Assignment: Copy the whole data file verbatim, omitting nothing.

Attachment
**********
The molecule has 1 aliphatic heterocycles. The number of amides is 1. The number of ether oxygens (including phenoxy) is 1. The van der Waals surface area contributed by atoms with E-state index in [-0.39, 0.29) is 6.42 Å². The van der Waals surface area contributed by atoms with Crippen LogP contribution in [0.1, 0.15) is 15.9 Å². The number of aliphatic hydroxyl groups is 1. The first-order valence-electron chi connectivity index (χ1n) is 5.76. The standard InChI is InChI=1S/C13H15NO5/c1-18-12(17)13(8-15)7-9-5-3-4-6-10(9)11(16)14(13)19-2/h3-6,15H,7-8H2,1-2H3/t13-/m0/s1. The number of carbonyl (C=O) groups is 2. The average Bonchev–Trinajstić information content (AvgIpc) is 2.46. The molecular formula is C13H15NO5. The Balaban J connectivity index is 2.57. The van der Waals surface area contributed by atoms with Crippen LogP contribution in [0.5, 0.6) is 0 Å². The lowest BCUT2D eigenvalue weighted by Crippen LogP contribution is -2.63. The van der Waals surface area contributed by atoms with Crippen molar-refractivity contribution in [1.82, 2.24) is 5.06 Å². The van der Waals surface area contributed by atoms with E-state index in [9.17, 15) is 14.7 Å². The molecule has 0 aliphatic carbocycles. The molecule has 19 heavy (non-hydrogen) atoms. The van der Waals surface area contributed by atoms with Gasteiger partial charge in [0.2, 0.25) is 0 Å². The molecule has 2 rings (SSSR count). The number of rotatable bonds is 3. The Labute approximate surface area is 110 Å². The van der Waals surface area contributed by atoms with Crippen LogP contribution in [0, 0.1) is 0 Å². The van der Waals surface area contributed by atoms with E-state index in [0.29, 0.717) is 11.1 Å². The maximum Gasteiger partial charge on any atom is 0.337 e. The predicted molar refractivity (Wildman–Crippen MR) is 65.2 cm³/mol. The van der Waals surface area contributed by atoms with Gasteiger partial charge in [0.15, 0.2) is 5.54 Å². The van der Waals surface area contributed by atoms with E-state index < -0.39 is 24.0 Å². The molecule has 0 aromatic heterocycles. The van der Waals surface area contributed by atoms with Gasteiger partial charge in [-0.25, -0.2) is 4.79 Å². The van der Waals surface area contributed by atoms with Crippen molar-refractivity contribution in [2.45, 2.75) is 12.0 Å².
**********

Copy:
The molecule has 1 aliphatic heterocycles. The number of amides is 1. The number of ether oxygens (including phenoxy) is 1. The van der Waals surface area contributed by atoms with E-state index in [-0.39, 0.29) is 6.42 Å². The van der Waals surface area contributed by atoms with Crippen LogP contribution in [0.1, 0.15) is 15.9 Å². The number of aliphatic hydroxyl groups is 1. The first-order valence-electron chi connectivity index (χ1n) is 5.76. The standard InChI is InChI=1S/C13H15NO5/c1-18-12(17)13(8-15)7-9-5-3-4-6-10(9)11(16)14(13)19-2/h3-6,15H,7-8H2,1-2H3/t13-/m0/s1. The number of carbonyl (C=O) groups is 2. The average Bonchev–Trinajstić information content (AvgIpc) is 2.46. The molecular formula is C13H15NO5. The Balaban J connectivity index is 2.57. The van der Waals surface area contributed by atoms with Crippen LogP contribution in [0.5, 0.6) is 0 Å². The lowest BCUT2D eigenvalue weighted by Crippen LogP contribution is -2.63. The van der Waals surface area contributed by atoms with Crippen molar-refractivity contribution in [1.82, 2.24) is 5.06 Å². The van der Waals surface area contributed by atoms with E-state index in [9.17, 15) is 14.7 Å². The molecule has 0 aliphatic carbocycles. The molecule has 19 heavy (non-hydrogen) atoms. The van der Waals surface area contributed by atoms with Gasteiger partial charge in [0.2, 0.25) is 0 Å². The molecule has 2 rings (SSSR count). The number of rotatable bonds is 3. The Labute approximate surface area is 110 Å². The van der Waals surface area contributed by atoms with Crippen LogP contribution in [0, 0.1) is 0 Å². The van der Waals surface area contributed by atoms with E-state index in [0.29, 0.717) is 11.1 Å². The maximum Gasteiger partial charge on any atom is 0.337 e. The predicted molar refractivity (Wildman–Crippen MR) is 65.2 cm³/mol. The van der Waals surface area contributed by atoms with Gasteiger partial charge in [0.15, 0.2) is 5.54 Å². The van der Waals surface area contributed by atoms with E-state index < -0.39 is 24.0 Å². The molecule has 0 aromatic heterocycles. The van der Waals surface area contributed by atoms with Gasteiger partial charge in [-0.25, -0.2) is 4.79 Å². The van der Waals surface area contributed by atoms with Crippen molar-refractivity contribution in [2.45, 2.75) is 12.0 Å².